Yashwanth Katkuri

Wayne State University, Detroit, Michigan, United States

Are you Yashwanth Katkuri?

Claim your profile

Publications (10)34.76 Total impact

  • [Show abstract] [Hide abstract]
    ABSTRACT: Abstract Objectives: Our two objectives were to evaluate the feasibility of fetal brain magnetic resonance imaging (MRI) using a fast spin echo sequence at 3.0T field strength with low radio frequency (rf) energy deposition (as measured by specific absorption rate: SAR) and to compare image quality, tissue contrast and conspicuity between 1.5T and 3.0T MRI. Methods: T2 weighted images of the fetal brain at 1.5T were compared to similar data obtained in the same fetus using a modified sequence at 3.0T. Quantitative whole-body SAR and normalized image signal to noise ratio (SNR), a nominal scoring scheme based evaluation of diagnostic image quality, and tissue contrast and conspicuity for specific anatomical structures in the brain were compared between 1.5T and 3.0T. Results: Twelve pregnant women underwent both 1.5T and 3.0T MRI examinations. The image SNR was significantly higher (P=0.03) and whole-body SAR was significantly lower (P<0.0001) for images obtained at 3.0T compared to 1.5T. All cases at both field strengths were scored as having diagnostic image quality. Images from 3.0T MRI (compared to 1.5T) were equal (57%; 21/37) or superior (35%; 13/37) for tissue contrast and equal (61%; 20/33) or superior (33%, 11/33) for conspicuity. Conclusions: It is possible to obtain fetal brain images with higher resolution and better SNR at 3.0T with simultaneous reduction in SAR compared to 1.5T. Images of the fetal brain obtained at 3.0T demonstrated superior tissue contrast and conspicuity compared to 1.5T.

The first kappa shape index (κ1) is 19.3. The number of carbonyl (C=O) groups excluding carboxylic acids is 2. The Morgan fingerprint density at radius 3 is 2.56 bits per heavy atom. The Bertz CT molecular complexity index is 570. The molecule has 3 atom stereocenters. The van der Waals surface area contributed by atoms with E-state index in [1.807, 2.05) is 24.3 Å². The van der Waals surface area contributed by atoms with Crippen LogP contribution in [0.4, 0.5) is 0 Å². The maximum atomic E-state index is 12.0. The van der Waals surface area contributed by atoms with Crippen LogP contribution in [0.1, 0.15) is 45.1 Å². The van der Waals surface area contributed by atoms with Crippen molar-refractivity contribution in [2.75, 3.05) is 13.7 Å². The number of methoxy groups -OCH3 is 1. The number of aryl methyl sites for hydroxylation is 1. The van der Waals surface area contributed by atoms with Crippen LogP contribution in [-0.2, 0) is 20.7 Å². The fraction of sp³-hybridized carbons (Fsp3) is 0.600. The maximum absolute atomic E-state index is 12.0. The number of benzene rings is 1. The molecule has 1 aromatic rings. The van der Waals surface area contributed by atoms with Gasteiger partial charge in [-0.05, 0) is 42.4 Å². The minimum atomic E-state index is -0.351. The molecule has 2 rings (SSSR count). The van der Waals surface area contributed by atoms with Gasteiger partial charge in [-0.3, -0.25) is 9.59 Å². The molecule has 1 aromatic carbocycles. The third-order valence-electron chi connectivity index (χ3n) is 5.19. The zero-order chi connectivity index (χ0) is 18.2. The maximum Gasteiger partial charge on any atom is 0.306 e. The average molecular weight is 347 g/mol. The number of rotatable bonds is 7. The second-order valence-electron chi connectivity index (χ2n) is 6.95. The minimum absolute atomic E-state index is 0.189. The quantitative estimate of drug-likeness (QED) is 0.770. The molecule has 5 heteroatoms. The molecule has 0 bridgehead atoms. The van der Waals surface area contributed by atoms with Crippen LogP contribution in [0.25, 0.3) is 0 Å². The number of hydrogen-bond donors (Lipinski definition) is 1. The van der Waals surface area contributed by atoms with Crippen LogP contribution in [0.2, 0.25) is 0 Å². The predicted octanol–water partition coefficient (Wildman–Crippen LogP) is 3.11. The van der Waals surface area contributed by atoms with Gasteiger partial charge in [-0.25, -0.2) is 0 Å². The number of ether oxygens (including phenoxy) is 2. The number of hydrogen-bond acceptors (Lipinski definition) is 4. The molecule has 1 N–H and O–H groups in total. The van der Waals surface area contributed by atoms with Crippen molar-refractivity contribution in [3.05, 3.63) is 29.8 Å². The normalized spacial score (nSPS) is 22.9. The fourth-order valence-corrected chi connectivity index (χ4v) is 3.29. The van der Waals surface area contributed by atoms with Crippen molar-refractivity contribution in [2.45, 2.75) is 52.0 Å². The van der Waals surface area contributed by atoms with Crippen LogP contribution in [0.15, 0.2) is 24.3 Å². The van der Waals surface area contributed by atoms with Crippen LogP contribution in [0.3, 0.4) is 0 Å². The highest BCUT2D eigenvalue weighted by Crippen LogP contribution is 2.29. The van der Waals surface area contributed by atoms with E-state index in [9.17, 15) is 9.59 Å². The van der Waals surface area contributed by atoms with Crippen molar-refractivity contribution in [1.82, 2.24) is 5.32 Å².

Journal of Perinatal Medicine 10/2014; 43(2). DOI:10.1515/jpm-2014-0268 · 1.43 Impact Factor
  • [Show abstract] [Hide abstract]